California won’t allow virus vaccines without state approval

Gov. Gavin Newsom says California won’t allow any distribution of new coronavirus vaccines in the nation’s most populous state until it is reviewed by the state’s own panel of experts

Vaccinations for the pandemic “will move at the speed of trust,” said Newsom, a Democrat, and the state wants its own independent review no matter who wins the presidential election next month.

The pledge raises the possibility that California residents might not receive a vaccine as distribution begins in other states, though the governor said widespread vaccinations are unrealistic until sometime next year.

New York Gov. Andrew Cuomo last month appointed a similar independent task force.

At most, 45 million doses will be available nationwide before the end of this year from the two most advanced vaccines, Newsom said. Each person must receive two doses, three weeks apart.

If California were to receive 12% of the doses, commensurate with its percentage of the nation’s population, that would be 5.4 million doses, or enough to treat 2.7 million of the state’s nearly 40 million residents.

Most would go to front-line medical workers and first responders, he said, then to the most vulnerable in the population.

But the distribution and record-keeping logistics alone are massive, he said, including a requirement that the vaccines be kept in continuous cold storage until they are administered.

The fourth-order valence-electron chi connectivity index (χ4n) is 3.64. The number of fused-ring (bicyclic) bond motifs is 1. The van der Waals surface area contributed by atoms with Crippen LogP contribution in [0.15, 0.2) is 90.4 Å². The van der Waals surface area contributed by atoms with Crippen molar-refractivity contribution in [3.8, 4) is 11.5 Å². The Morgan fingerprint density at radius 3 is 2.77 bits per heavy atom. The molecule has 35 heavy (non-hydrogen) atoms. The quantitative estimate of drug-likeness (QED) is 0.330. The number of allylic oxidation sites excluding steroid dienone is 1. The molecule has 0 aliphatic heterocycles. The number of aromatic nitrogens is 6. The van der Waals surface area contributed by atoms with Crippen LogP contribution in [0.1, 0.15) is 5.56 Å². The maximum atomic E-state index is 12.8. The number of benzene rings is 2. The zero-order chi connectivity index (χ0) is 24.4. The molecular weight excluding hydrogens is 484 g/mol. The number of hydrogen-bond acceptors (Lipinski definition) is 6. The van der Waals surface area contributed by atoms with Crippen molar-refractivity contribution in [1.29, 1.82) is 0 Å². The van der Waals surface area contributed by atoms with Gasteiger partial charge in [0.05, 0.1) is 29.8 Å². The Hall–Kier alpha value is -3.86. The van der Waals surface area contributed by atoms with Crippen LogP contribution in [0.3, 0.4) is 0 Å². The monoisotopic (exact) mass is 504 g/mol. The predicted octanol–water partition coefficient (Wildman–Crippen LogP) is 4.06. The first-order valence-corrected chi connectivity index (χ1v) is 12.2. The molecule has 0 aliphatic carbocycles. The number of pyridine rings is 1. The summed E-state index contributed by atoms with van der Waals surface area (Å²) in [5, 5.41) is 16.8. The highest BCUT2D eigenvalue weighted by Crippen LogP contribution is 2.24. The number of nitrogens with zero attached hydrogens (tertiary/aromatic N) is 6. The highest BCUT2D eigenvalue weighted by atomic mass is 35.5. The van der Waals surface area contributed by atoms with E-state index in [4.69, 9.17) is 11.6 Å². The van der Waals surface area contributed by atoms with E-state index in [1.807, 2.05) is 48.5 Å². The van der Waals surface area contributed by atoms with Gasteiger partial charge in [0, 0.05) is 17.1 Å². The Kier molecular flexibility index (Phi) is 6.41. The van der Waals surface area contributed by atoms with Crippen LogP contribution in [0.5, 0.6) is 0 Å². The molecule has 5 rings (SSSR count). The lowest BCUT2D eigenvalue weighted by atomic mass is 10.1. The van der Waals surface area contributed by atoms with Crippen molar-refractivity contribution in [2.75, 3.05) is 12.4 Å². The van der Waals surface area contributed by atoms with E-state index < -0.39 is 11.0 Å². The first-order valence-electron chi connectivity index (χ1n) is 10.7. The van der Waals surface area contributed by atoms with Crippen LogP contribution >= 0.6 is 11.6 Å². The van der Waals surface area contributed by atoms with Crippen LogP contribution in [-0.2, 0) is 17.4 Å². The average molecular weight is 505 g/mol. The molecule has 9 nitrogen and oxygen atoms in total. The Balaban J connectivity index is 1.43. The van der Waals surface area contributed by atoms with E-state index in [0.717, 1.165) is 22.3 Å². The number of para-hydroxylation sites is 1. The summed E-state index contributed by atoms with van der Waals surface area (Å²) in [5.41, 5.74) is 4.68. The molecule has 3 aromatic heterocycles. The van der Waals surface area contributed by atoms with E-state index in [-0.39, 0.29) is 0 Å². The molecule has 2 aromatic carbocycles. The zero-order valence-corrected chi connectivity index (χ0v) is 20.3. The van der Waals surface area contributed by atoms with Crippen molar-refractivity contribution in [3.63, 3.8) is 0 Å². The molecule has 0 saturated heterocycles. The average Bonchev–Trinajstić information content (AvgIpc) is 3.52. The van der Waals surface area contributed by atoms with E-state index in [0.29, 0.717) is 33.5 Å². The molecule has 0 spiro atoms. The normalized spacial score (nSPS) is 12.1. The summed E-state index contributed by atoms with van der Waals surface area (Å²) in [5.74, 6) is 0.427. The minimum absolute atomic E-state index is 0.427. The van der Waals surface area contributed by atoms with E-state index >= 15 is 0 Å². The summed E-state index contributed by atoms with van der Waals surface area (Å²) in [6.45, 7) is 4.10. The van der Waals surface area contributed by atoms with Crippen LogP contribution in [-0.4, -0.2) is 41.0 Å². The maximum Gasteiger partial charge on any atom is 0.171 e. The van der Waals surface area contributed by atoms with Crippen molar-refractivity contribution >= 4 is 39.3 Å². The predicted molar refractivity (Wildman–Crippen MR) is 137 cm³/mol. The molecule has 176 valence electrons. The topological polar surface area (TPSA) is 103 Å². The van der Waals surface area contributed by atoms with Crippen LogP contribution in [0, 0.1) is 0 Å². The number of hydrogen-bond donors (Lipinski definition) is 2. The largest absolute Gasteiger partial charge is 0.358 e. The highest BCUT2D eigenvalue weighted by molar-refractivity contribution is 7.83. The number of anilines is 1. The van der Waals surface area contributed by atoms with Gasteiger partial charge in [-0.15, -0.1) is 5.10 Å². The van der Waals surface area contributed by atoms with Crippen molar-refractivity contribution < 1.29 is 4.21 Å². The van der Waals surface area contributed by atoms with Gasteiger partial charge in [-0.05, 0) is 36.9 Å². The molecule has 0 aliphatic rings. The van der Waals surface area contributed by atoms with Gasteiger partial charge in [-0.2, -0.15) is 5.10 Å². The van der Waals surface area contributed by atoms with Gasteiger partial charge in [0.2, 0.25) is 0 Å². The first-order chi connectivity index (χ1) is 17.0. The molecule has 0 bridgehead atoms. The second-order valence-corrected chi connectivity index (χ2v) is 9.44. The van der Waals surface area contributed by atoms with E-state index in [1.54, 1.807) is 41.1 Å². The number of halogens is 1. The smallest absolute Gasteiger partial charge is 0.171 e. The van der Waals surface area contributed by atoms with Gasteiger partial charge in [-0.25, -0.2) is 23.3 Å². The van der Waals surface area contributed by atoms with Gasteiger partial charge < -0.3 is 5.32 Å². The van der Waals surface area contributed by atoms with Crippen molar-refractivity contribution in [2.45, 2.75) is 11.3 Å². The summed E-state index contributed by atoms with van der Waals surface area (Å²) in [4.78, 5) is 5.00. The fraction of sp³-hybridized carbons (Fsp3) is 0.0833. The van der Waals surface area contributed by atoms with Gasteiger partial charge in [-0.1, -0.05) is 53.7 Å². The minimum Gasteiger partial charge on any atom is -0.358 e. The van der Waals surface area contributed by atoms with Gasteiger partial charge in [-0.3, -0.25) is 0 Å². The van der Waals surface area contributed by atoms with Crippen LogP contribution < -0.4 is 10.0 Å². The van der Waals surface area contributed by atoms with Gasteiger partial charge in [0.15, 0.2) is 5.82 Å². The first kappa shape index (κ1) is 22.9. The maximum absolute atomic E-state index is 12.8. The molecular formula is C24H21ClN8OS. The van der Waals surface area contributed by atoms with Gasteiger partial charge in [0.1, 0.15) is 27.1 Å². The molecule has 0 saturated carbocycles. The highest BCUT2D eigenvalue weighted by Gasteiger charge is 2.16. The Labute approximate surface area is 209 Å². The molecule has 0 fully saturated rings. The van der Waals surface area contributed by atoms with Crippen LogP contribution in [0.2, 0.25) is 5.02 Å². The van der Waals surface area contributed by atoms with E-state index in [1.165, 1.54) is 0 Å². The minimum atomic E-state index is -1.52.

One of the two leading vaccines requires “ultra cold” storage — think dry ice — of minus 70 Celsius, or minus 158 degrees Fahrenheit. The other needs a minus 20 Celsius, or 68 degrees Fahrenheit below zero.

“They need to be stored in an extraordinarily challenging environment,” Newsom said, though the state has done so before with other medications. But he said that’s why the state needs an expert panel that understands the “panoply of issues that will be required to ultimately advance this effort.”

California last week gave the federal Centers for Disease Control and Prevention its early plans for how it would handle and distribute the vaccine, and in return received nearly $29 million to continue its planning efforts.

California is one of five jurisdictions doing what Newsom called “micro-planning” for mass distributions, which he predicted could come as soon as next spring, is more likely next summer, but could be as late as next fall.